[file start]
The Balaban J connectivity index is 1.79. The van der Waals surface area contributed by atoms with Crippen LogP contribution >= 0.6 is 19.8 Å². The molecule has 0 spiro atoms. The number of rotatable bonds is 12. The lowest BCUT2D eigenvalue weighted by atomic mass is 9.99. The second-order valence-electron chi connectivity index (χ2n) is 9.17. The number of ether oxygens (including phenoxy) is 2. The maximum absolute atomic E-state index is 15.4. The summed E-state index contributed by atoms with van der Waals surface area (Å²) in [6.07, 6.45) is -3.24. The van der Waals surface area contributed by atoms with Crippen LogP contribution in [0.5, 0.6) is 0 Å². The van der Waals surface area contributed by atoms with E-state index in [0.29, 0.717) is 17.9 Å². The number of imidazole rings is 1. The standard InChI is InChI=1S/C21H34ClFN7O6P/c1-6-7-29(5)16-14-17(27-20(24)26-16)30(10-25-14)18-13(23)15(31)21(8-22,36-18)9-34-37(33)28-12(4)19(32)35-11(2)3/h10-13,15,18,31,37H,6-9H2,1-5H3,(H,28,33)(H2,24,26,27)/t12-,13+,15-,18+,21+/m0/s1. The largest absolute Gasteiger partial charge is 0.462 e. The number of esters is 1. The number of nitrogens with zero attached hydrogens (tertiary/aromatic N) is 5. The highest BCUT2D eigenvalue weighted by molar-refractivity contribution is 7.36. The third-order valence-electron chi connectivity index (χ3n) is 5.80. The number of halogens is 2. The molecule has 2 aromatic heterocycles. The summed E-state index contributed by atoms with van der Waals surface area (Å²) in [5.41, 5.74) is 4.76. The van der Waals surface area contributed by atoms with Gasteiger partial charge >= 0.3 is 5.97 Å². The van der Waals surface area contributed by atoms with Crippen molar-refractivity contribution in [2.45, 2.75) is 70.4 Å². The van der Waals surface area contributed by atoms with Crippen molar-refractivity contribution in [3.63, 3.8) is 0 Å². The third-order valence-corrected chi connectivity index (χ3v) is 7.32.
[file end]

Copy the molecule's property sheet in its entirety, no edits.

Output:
The Balaban J connectivity index is 1.79. The van der Waals surface area contributed by atoms with Crippen LogP contribution >= 0.6 is 19.8 Å². The molecule has 0 spiro atoms. The number of rotatable bonds is 12. The lowest BCUT2D eigenvalue weighted by atomic mass is 9.99. The second-order valence-electron chi connectivity index (χ2n) is 9.17. The number of ether oxygens (including phenoxy) is 2. The maximum absolute atomic E-state index is 15.4. The summed E-state index contributed by atoms with van der Waals surface area (Å²) in [6.07, 6.45) is -3.24. The van der Waals surface area contributed by atoms with Crippen LogP contribution in [0.5, 0.6) is 0 Å². The van der Waals surface area contributed by atoms with E-state index in [0.29, 0.717) is 17.9 Å². The number of imidazole rings is 1. The standard InChI is InChI=1S/C21H34ClFN7O6P/c1-6-7-29(5)16-14-17(27-20(24)26-16)30(10-25-14)18-13(23)15(31)21(8-22,36-18)9-34-37(33)28-12(4)19(32)35-11(2)3/h10-13,15,18,31,37H,6-9H2,1-5H3,(H,28,33)(H2,24,26,27)/t12-,13+,15-,18+,21+/m0/s1. The largest absolute Gasteiger partial charge is 0.462 e. The number of esters is 1. The number of nitrogens with zero attached hydrogens (tertiary/aromatic N) is 5. The highest BCUT2D eigenvalue weighted by molar-refractivity contribution is 7.36. The third-order valence-electron chi connectivity index (χ3n) is 5.80. The number of halogens is 2. The molecule has 2 aromatic heterocycles. The summed E-state index contributed by atoms with van der Waals surface area (Å²) in [5.41, 5.74) is 4.76. The van der Waals surface area contributed by atoms with Gasteiger partial charge >= 0.3 is 5.97 Å². The van der Waals surface area contributed by atoms with Crippen molar-refractivity contribution in [2.45, 2.75) is 70.4 Å². The van der Waals surface area contributed by atoms with Crippen molar-refractivity contribution in [3.63, 3.8) is 0 Å². The third-order valence-corrected chi connectivity index (χ3v) is 7.32.